The federal government contracting solicitation, proposal, and selection processes are something that all federal government contractors should strive to know. These methods, found in FAR parts 14 and 15, respectively, can be boiled down to two methods: sealed bidding and contracting by negotiation. Contracting by negotiation can occur either through a competitive award or a sole source award. When used effectively, the parts of the FAR clue contractors into the methods that agencies use to evaluate proposals and can help contractors tailor their proposals to better target agencies’ needs, thereby increasing chances of award. Of particular importance is the method an agency will use to evaluate proposals, and the weight given to technical components of the proposal against the weight given to price. In KPMG LLP, B-420949 (Nov. 7, 2022), GAO takes a look at how agencies evaluate technical proposals and price, and how those evaluations work together in a best-value tradeoff decision.Continue reading
Tag Archives: solicitation terms
Back to Basics: Pre-Award Bid Protests
Many bid protests we handle at Koprince McCall Pottroff are filed after the contract has been awarded to an offeror. However, sometimes there are issues that are apparent in the solicitation that require clarification or correction prior to the bidding or proposal deadline. In these situations, potential offerors can file a pre-award protest that challenges solicitation terms, but, as with most GAO matters, there are strict deadlines that must be adhered to if the protestor wants to avoid her protest being dismissed. While pre-award protest is the common term, remember that a challenge to a solicitation’s terms is due before the proposal deadline.Continue reading
Past Performance Isn’t Always a Required Evaluation Factor, Says GAO
For companies trying to break into the government market for the first time, past performance can seem a bit like the old chicken-and-egg conundrum. Sometimes it can appear like a company can’t win a government contract without a strong record of past performance–but can’t build a past performance record without contracts! And with the government’s continued movement away from lowest-price, technically acceptable evaluations, past performance seems increasingly important.
But that doesn’t mean the government always has to consider past performance as an evaluation factor. Instead, as a recent GAO bid protest decision confirms, procuring agencies have broad discretion to omit past performance in appropriate cases.Continue reading
Solicitation Ambiguities: Speak Now, or Forever Hold Your Peace
When a federal solicitation is vague, ambiguous or internally contradictory, it is common for offerors to hold their tongues. Instead of challenging the solicitation’s defects before proposals are due, many offerors decide to submit proposals and “see how it plays out.” Later, if the award goes to a competitor, these offerors may try to protest the solicitation’s defects.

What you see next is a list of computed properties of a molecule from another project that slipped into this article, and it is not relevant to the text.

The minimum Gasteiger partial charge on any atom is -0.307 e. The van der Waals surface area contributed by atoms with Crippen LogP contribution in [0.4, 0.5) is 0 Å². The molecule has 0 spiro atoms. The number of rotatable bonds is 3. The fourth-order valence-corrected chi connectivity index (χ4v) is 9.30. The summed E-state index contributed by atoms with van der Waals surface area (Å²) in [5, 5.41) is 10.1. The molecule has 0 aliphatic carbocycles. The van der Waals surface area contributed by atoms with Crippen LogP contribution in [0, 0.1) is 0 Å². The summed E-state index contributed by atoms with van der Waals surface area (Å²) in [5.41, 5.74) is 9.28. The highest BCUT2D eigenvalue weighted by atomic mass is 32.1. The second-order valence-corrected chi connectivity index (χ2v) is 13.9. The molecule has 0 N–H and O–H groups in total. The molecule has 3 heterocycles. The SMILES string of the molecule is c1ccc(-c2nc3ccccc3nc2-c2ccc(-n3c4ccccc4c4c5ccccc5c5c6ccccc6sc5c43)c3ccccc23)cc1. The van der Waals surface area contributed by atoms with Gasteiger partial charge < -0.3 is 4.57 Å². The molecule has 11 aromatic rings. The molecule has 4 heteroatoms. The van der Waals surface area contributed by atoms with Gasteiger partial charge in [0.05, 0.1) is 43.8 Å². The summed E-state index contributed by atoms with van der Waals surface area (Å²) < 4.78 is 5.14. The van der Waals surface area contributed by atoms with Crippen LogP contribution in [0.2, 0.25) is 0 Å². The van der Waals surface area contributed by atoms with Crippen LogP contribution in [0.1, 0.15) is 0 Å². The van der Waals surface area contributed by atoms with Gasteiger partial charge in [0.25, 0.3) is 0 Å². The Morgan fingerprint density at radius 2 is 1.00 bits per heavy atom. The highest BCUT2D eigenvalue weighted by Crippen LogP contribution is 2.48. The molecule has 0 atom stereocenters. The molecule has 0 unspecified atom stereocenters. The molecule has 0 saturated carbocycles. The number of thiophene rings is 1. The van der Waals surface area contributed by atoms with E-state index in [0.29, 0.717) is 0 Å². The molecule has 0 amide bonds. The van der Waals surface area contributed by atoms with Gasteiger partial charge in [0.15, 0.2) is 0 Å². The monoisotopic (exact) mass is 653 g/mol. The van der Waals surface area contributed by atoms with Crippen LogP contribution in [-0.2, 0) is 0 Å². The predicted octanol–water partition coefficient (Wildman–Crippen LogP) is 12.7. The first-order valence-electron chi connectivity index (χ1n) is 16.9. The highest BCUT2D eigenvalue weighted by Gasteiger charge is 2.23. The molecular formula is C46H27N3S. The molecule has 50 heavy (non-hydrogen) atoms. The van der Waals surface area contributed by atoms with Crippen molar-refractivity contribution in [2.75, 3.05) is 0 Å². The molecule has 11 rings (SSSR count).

It’s unsurprising that offerors can be reticent to rock the boat before an award is made. But a recent GAO bid protest decision demonstrates, complaining about the ground rules after award rarely works.Continue reading
Timing Issues: Challenges to Brand Name Salient Characteristics Due Before Proposal Submission, Says GAO
Time. It’s a great Pink Floyd song. It’s also something that frequently trips up contractors filing protests before GAO. As one contractor recently discovered, a challenge to the salient characteristics of a brand name product is equivalent to challenging the terms of a solicitation, which carries a different protest deadline than evaluation challenges.
Unfortunately for the protester, its argument did not fair nearly as well as one of David Gilmour’s solos.Continue reading
GAO Denies Challenge to Solicitation Terms: Use of “Tactical” Was Imprecise, but Allowable
In the world of federal contracting, precision matters. In fact, precision is often essential when developing a winning proposal. When it comes to subjective evaluation considerations, however, it can be challenging to articulate relevant evaluation criteria with a high level of precision. Indeed, as one prospective offeror recently discovered, some evaluation terms are good enough for government work, despite being imprecise.Continue reading
Despite Your Interest in a Protest, GAO Might Not Think You’re an “Interested Party”
Let’s suppose that you just received a new solicitation hot off the press. As you peruse it, you find a requirement that you believe is too onerous or unnecessary. So you contemplate filing a GAO protest to challenge that term.
Before doing so, be sure that you’re an “interested party” under GAO’s regulations. Well, I filed a protest, you say, doesn’t that make me an interested party? Short answer: no.Continue reading